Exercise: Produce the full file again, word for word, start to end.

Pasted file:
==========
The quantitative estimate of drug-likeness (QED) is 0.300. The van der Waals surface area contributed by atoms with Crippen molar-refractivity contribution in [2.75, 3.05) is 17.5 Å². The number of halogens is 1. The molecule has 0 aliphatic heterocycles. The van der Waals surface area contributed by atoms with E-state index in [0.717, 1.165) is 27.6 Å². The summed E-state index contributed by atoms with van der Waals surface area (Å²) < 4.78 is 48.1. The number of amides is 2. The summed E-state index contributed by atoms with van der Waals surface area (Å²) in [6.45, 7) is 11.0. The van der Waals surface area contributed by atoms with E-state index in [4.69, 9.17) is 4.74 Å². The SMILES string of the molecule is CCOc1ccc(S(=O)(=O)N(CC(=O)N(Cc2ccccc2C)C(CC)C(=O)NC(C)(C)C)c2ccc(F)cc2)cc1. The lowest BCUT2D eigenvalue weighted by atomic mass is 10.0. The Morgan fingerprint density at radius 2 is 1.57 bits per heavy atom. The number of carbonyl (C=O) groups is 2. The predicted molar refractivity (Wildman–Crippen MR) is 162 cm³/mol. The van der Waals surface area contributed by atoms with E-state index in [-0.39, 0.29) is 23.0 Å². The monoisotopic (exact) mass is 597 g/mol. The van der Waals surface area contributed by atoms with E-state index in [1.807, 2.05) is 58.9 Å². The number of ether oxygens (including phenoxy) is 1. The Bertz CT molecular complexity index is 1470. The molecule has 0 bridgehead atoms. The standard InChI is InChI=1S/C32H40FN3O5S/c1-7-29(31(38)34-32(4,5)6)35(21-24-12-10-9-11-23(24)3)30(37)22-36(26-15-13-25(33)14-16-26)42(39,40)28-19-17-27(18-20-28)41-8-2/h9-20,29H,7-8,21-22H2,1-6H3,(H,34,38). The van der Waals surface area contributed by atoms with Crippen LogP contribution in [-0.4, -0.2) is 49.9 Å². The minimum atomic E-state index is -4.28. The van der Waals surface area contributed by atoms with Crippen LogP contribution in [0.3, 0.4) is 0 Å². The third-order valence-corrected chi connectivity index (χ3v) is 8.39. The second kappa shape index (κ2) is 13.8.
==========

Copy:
The quantitative estimate of drug-likeness (QED) is 0.300. The van der Waals surface area contributed by atoms with Crippen molar-refractivity contribution in [2.75, 3.05) is 17.5 Å². The number of halogens is 1. The molecule has 0 aliphatic heterocycles. The van der Waals surface area contributed by atoms with E-state index in [0.717, 1.165) is 27.6 Å². The summed E-state index contributed by atoms with van der Waals surface area (Å²) < 4.78 is 48.1. The number of amides is 2. The summed E-state index contributed by atoms with van der Waals surface area (Å²) in [6.45, 7) is 11.0. The van der Waals surface area contributed by atoms with E-state index in [4.69, 9.17) is 4.74 Å². The SMILES string of the molecule is CCOc1ccc(S(=O)(=O)N(CC(=O)N(Cc2ccccc2C)C(CC)C(=O)NC(C)(C)C)c2ccc(F)cc2)cc1. The lowest BCUT2D eigenvalue weighted by atomic mass is 10.0. The Morgan fingerprint density at radius 2 is 1.57 bits per heavy atom. The number of carbonyl (C=O) groups is 2. The predicted molar refractivity (Wildman–Crippen MR) is 162 cm³/mol. The van der Waals surface area contributed by atoms with E-state index in [-0.39, 0.29) is 23.0 Å². The monoisotopic (exact) mass is 597 g/mol. The van der Waals surface area contributed by atoms with E-state index in [1.807, 2.05) is 58.9 Å². The number of ether oxygens (including phenoxy) is 1. The Bertz CT molecular complexity index is 1470. The molecule has 0 bridgehead atoms. The standard InChI is InChI=1S/C32H40FN3O5S/c1-7-29(31(38)34-32(4,5)6)35(21-24-12-10-9-11-23(24)3)30(37)22-36(26-15-13-25(33)14-16-26)42(39,40)28-19-17-27(18-20-28)41-8-2/h9-20,29H,7-8,21-22H2,1-6H3,(H,34,38). The van der Waals surface area contributed by atoms with Crippen LogP contribution in [-0.4, -0.2) is 49.9 Å². The minimum atomic E-state index is -4.28. The van der Waals surface area contributed by atoms with Crippen LogP contribution in [0.3, 0.4) is 0 Å². The third-order valence-corrected chi connectivity index (χ3v) is 8.39. The second kappa shape index (κ2) is 13.8.